Which Christmas plants are poisonous to dogs?

West Highland Terrier looking forward with Christmas tree behind

Over the Christmas period, as well as tinsel and baubles, many of us tend to decorate our homes with an abundance of festive greenery. We hang wreaths of ivy on our doors, place brightly coloured poinsettia on our windowsills, dangle mistletoe in doorways and bring trees into our homes to adorn with ornaments; but did you know that some of these seasonal plants can make your dog ill?


A number of popular festive plants can be harmful to your dog. These include:

Is poinsettia poisonous to dogs?

Poinsettia has a reputation for being highly toxic, but the stories of how poisonous it is are often exaggerated. Although Poinsettia is a type of euphorbia (a family of plants known to be poisonous), the effects of this particular plant are usually only mild. Its milky white sap is an irritant that can cause dogs to dribble, be sick or sometimes have diarrhoea. Although these effects are usually only mild, it’s still best to keep these colourful festive plant out of paws reach.

Are holly berries dangerous to dogs?

The spiky leaves of this plant will usually prevent your dog from eating a significant amount, but even if it did, it’s unusual for holly to cause any major toxic effects. All parts of the holly bush do contain a poisonous chemical, but it usually only causes irritation in the mouth, vomiting or diarrhoea. The spikes from the leaves could cause some nasty scratches and pricks, so it’s best to keep this plant away from your dog.

Is Mistletoe poisonous?

Although certain parts of this plant do contain toxins, this festive shrub is generally considered to be of low toxicity. Most animals that eat parts of mistletoe don’t show any signs, but others might develop drooling, a tummy ache, be sick or have diarrhoea. A few rare cases have shown signs of being wobbly on their feet, tremors or fits. Although most dogs are usually at low risk of poisoning its best to keep mistletoe away from pets.

Is ivy dangerous to dogs?

This festive vine is often found amongst other plants on Christmas wreaths or may even be used in displays around the house. If eaten, Ivy can cause a tummy upset, while contact with the skin can cause severe irritation or allergic contact dermatitis.

Can Potpourri hurt dogs?

Potpourri is made up of a number of dried plants and flowers. These fragrant decorations may cause, at the very least, vomiting and diarrhoea. How toxic your potpourri is will depend on which dried plants have been used, which is something often difficult to identify, especially as the dried plants are often artificially coloured. Potpourri usually includes harder items, like pine cones or bark, and these could get stuck in your dog's throat, cause breathing difficulties or cause a blockage in their gut. Signs of an obstruction may include being sick, being tired, your dog being off their food, not pooing or finding it difficult to do so.

Is Christmas tree sap poisonous to dogs?

Most species of Christmas tree are of low toxicity, but oils from the needles may be irritating to the mouth and stomach, causing excessive dribbling, vomiting and diarrhoea if chewed. Needles from these trees are sharp and could cause physical injury in your dog’s mouth and throat.

To help protect your dog from eating the needles you could use a tree guard or put up a dog gate around the tree. You can read more tips on how to dog-proof your Christmas tree in our dangers of Christmas decorations and toys article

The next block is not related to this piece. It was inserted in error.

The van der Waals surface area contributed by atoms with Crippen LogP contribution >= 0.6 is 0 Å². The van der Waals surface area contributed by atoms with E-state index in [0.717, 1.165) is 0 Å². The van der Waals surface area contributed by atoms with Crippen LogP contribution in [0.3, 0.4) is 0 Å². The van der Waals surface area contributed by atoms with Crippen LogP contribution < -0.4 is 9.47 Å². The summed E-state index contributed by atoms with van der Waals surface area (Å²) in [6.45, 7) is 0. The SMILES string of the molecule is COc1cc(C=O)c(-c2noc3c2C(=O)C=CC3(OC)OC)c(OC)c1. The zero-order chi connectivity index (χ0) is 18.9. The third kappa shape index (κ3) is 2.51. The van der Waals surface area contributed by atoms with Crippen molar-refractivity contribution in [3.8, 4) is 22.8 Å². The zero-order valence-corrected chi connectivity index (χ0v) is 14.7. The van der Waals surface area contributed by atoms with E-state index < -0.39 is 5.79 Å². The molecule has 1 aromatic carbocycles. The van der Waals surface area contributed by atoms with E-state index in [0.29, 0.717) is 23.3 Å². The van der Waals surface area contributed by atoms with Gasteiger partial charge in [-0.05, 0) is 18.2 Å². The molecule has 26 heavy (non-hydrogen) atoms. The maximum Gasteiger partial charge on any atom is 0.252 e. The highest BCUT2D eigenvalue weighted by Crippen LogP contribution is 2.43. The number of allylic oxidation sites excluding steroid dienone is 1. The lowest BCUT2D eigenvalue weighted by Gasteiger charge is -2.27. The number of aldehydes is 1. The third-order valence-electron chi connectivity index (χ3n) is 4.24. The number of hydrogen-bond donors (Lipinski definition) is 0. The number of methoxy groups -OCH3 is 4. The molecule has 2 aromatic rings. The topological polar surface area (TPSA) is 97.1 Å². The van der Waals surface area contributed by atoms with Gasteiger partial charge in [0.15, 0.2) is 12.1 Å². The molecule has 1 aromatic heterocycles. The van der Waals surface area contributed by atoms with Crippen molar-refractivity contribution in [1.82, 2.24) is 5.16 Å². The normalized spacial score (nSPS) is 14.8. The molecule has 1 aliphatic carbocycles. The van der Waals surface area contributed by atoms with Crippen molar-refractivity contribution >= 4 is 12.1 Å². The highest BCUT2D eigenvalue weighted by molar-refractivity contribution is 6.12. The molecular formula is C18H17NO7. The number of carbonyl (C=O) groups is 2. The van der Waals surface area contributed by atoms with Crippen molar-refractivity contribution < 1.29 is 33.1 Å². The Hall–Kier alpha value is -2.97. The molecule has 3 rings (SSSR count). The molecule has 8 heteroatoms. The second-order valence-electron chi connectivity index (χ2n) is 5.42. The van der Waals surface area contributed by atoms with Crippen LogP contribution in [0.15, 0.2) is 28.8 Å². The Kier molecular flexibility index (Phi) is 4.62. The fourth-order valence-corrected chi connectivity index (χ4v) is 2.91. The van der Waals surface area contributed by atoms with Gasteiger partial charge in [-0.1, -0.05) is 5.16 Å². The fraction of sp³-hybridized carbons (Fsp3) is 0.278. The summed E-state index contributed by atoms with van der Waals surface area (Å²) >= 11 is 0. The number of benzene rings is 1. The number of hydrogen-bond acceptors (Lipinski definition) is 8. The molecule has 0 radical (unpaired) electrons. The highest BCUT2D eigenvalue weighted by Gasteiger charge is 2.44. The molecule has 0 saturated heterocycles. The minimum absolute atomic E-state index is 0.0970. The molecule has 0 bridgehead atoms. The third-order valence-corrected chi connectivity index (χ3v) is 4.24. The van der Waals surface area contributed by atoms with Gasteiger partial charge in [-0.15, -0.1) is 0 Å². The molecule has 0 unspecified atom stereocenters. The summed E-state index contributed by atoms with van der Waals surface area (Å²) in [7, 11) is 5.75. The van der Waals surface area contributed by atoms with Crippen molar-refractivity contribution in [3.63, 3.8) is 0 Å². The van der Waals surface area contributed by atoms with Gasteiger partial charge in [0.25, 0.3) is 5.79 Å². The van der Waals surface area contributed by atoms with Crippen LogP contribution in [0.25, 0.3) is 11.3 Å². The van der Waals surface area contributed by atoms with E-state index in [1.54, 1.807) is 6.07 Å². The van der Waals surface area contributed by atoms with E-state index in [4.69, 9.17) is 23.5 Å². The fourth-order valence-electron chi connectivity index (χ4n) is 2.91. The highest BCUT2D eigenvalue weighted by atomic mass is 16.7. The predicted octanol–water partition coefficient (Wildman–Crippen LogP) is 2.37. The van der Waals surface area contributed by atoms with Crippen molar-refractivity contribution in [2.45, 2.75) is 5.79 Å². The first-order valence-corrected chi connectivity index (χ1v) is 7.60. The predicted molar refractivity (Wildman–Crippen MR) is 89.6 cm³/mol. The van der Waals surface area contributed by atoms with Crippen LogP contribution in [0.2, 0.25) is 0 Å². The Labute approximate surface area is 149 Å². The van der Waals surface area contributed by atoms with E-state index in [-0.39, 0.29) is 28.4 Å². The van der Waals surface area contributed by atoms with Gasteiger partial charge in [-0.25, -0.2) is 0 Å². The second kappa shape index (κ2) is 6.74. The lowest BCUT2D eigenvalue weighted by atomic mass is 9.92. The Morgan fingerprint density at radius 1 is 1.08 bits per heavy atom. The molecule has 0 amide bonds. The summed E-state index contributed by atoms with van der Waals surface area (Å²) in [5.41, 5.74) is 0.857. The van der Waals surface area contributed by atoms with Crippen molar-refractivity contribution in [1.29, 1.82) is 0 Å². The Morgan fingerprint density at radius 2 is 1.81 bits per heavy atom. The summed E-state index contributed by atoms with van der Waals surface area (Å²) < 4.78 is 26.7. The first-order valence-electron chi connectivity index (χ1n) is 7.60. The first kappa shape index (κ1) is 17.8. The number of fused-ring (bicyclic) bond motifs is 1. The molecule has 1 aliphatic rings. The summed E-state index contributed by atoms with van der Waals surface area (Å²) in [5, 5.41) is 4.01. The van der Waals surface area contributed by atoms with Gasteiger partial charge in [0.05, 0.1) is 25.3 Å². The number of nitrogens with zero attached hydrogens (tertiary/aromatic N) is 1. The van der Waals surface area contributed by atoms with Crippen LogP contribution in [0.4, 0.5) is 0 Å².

What other plants are poisonous to dogs?

You can find a list of plants that are dangerous to dogs in our poisons in your garden article.

What to do if you think your dog has eaten something it shouldn't have

If you think that your dog may have eaten, touched or inhaled something that it shouldn't have, speak to your vet straight away.

Never try to make your dog sick. Trying to do this can cause other complications, which may harm your dog.

Things to tell your vet

In an emergency you can help your veterinary practice make an informed decision as to whether your dog needs to be treated by them and, if so, what the best treatment would be. Where possible you should provide your veterinary practice with information on:

  • What poison you think your dog has been exposed to (e.g. chocolate, ibuprofen etc.). Include any product names, or lists of ingredients if relevant
  • How much they may have been exposed to (i.e. 500mg, 500ml, one tablet etc, even approximations may help)
  • When your dog was exposed to the poison (i.e. five minutes, five hours or five days ago)
  • If your dog has been unwell and, if so, what clinical effects have been seen

It is easier for a vet to care for a poisoned dog if it is treated sooner rather than later. If you are in any doubt, don't wait for your dog to become unwell before calling for advice.

What to take to your vet

If you do need to take your dog to your veterinary practice, try to take along any relevant packaging, or a sample of the poison, e.g. parts of plant or fungi. Always make sure that you are protected and cannot be poisoned in turn.

How to use this information

The information is intended to be used to prevent poisoning by raising awareness of certain poisons, rather than as a document to be used in an emergency. If you think that your dog has been poisoned, or has come into contact with potentially poisonous substances, contact your local veterinary practice immediately.

Think your dog may be affected?

If you're worried about your dog's health, always contact your vet immediately.

We are not a veterinary organisation and so we can't give veterinary advice, but if you're worried about any of the issues raised in this article, please contact your local vet practice for further information.

Find a vet near you

If you're looking for a vet practice near you, why not visit the Royal College of Veterinary Surgeons' Find a vet page.